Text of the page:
Opinion Roundup: When will the heel-dragging on fair voting districts end?
Posted June 14
Wednesday, June 14, 2017 -- A roundup of opinion and commentary on the back-and-forth between state leaders over gerrymandered districts, two takeaways from Jeff Sessions' Russia hearing, changing U.S. attitudes toward interracial marriage and more.
Gerrymandering proceeds in an endless loop (Fayetteville Observer) -- We’ll give Gov. Roy Cooper credit for trying to do the right thing. But he had to know his mission would fail. He had as much chance of getting Senate leader Phil Berger to register as a Democrat as he did in getting Berger and House Speaker Tim Moore to go into a special session to create new legislative districts and call a special election to fill them before the General Assembly’s 2018 session.
Memory, spines lacking at Sessions hearing (Charlotte Observer) -- Attorney General Jeff Sessions couldn’t recall many things in his testimony to the Senate Intelligence Committee on Tuesday. Richard Burr and other Republican senators let the public down as well.
SUSAN LADD: Miles traveled and miles yet to go on interracial marriage (Greensboro News & Record column) -- Fifty years after the Loving v. Virginia decision, interracial marriages are slowly changing attitudes across America.
A betrayal of trust (Greensboro News & Record) -- Information in a State Bureau of Investigation warrant should lead to criminal charges against two former prosecutors and perhaps others.
JOHN DOWNEY: Insurers say Duke Energy knowingly risked groundwater contamination from coal ash (Charlotte Business Journal column) -- Insurance companies sued by Duke Energy to recover more than $1 billion in coal-ash contamination costs say the utility company disposed of ash in ways it knew threatened groundwater.
ALEX GRANADOS: Charter advisory board tackles problem school (EdNC column) -- Much of the N.C. Charter School Advisory Board meeting was taken up by Heritage Collegiate Leadership Academy, a Bertie County charter school that has come before the board previously due to academic, financial, and governance issues.
The end of the ‘chain gang’ (Fayetteville Observer) - We were disappointed to learn this week that the state House and Senate have agreed on a budget item that does away with those roadside litter cleanups conducted by state prison inmates. The inmate cleaning crews have been a sort of landmark in the state for more than a century, and one of those too-rare examples of our tax dollars at work — real, useful work. But then we read a little deeper into the story and were surprised to find that the inmate crews are a lot less efficient than they might be — and a lot more expensive.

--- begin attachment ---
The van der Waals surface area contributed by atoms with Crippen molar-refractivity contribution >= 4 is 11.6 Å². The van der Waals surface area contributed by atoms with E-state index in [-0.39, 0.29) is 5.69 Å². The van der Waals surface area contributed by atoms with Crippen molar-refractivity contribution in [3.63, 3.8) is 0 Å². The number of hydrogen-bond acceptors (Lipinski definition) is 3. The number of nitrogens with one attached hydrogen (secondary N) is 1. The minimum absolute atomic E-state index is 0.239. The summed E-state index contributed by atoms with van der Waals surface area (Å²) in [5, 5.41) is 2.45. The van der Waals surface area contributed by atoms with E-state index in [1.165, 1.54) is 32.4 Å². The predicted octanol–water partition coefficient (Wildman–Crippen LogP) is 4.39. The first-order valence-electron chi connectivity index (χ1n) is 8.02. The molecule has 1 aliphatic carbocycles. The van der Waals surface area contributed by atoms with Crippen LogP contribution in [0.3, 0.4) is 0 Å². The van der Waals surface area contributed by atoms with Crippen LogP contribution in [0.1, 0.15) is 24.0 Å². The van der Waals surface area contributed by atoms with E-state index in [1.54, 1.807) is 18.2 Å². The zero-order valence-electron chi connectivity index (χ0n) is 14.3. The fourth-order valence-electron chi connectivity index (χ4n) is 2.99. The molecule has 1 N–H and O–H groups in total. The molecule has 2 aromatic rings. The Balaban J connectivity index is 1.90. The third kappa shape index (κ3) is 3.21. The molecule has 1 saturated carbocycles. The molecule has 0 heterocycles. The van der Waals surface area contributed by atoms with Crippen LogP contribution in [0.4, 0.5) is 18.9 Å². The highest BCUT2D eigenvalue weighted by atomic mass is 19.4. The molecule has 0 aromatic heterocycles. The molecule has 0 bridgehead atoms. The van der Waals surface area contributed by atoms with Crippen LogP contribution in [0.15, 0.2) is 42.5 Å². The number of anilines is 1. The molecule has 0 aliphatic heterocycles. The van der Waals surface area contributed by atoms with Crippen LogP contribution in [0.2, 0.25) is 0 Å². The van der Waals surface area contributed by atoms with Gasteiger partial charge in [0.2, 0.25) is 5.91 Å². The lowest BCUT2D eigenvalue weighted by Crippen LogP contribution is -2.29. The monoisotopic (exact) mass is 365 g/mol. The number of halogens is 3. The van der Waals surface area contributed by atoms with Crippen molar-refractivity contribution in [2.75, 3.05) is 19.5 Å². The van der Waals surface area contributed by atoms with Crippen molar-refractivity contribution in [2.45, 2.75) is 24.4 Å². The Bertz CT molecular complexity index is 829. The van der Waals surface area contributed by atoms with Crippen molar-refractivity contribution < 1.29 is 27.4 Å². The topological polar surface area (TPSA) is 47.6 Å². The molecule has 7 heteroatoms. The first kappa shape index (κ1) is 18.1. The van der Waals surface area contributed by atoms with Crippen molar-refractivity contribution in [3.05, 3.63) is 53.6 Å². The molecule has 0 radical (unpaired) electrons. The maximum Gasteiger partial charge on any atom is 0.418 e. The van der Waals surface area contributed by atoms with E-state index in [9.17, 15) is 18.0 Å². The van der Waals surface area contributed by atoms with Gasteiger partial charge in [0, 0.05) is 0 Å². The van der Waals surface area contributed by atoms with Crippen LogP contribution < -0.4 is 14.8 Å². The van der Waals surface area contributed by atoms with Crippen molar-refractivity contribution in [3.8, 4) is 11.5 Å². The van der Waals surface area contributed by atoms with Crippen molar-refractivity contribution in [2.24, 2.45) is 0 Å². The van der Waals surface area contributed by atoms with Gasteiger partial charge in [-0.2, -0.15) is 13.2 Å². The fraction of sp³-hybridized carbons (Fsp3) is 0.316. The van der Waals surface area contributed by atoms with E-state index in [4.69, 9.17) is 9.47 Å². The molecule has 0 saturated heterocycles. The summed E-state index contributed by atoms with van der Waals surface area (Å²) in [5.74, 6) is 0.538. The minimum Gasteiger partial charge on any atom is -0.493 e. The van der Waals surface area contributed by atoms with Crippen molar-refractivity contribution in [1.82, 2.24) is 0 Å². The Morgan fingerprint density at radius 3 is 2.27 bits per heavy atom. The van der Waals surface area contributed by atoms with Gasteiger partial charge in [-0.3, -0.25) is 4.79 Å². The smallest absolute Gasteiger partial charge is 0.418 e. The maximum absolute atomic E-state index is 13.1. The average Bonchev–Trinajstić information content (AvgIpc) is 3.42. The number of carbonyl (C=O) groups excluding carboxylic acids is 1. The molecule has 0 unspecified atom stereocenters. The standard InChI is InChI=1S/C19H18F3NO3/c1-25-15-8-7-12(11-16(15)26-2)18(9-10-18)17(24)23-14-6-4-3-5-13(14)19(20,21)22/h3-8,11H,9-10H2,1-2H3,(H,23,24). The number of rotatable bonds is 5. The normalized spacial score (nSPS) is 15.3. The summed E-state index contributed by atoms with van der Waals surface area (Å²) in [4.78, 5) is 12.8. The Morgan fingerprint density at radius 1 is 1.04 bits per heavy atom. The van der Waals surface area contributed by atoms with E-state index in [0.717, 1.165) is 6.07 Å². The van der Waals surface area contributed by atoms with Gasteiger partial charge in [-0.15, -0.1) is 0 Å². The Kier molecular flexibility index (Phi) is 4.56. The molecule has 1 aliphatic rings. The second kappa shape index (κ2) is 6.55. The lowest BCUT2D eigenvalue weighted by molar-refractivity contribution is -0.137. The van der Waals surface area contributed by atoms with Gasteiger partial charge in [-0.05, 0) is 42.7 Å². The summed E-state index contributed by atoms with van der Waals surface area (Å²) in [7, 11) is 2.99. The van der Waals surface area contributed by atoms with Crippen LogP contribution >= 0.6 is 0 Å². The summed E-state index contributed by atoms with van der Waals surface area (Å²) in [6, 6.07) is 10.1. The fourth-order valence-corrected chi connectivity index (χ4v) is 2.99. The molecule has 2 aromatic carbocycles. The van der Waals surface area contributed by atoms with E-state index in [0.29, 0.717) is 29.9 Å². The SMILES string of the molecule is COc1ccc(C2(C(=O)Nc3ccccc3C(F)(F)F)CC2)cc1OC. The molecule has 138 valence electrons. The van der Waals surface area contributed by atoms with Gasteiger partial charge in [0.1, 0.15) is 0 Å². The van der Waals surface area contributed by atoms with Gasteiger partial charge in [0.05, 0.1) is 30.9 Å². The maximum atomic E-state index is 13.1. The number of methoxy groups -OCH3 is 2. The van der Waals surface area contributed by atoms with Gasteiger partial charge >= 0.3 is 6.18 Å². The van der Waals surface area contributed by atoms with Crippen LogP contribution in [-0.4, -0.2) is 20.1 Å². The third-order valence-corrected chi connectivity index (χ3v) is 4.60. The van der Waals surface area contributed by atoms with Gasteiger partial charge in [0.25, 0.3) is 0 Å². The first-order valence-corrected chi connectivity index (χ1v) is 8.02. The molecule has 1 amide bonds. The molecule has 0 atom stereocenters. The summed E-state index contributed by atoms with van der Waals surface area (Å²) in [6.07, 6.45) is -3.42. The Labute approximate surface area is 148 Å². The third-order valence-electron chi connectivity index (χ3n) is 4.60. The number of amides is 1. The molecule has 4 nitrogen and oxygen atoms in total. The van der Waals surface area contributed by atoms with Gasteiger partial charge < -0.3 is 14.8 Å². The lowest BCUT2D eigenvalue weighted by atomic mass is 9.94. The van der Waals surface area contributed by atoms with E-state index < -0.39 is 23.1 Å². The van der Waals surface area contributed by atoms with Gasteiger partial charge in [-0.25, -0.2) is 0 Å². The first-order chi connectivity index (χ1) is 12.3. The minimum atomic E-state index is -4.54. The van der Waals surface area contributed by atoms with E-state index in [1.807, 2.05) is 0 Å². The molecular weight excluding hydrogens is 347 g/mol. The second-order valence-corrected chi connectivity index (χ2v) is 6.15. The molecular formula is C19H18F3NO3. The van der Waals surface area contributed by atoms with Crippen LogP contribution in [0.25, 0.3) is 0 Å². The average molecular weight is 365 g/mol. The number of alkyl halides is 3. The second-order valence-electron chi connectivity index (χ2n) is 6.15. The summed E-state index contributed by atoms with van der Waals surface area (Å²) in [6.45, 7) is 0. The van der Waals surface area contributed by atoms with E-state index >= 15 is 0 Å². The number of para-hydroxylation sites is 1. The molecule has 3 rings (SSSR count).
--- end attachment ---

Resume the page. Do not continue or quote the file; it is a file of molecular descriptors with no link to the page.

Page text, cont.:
UNCP Increasingly Moore’s University (Southern Pines Pilot) -- We won’t ever be confused with college towns like Chapel Hill, Boone or Greenville, but Moore County’s fortunes are becoming ever more linked with the success of a state university.
ROSE HOBAN: Measure to Help Flag Deaf Drivers Advances (N.C. Health News column) -- After the death of a deaf driver in Charlotte, legislators want to ease communication between police officers and people who are hard of hearing.
LEAH ASMELASH: Education Bright Spot in Annual Ranking of Child Well-being (N.C. Health News column) -- In the annual KIDS COUNT survey, North Carolina children fared better in the classroom, even as they experienced more poverty at home.
Life expectancy gap in North Carolina reveals lack of trust (Kinston Free Press) -- If you are born and raised in North Carolina, chances are that you aren’t going to live as long as the average American. That fact — not the alternative kind, but the real deal — emerged in data reported in the journal JAMA Internal Medicine and was highlighted in a chart on the website fivethirtyeight.com. North Carolina joins virtually the entire South in lagging behind the national averages for life expectancy.
CATHERINE KOZAK: Agency Moves to Revamp Red Wolf Program (Coastal Review column) -- The Fish and Wildlife Service is considering public input as it overhauls its red wolf recovery program, a controversial effort to save an endangered species.
DUSTIN GEORGE: Governor visits Kinston to talk flooding and funding (Kinston Free Press column) -- Gov. Roy Cooper traveled to Kinston Tuesday to discuss flood recovery efforts and the challenges still faced in Eastern North Carolina. Cooper met with city and county officials at the Woodmen Community Center before leaving to tour different areas impacted by the flooding of the Neuse River in October 2016.
TODD WETHERINGTON: Cooper addresses educational goals (New Bern Sun Journal column) -- Gov. Roy Cooper detailed his goals for the state’s education system and recognized teachers for the roles they play in students’ lives during the Partners in Education Spring Luncheon. Cooper led off his comments by announcing that he had named Craven County native Merrie Jo Alcoke as the representative of the governor’s Eastern Office.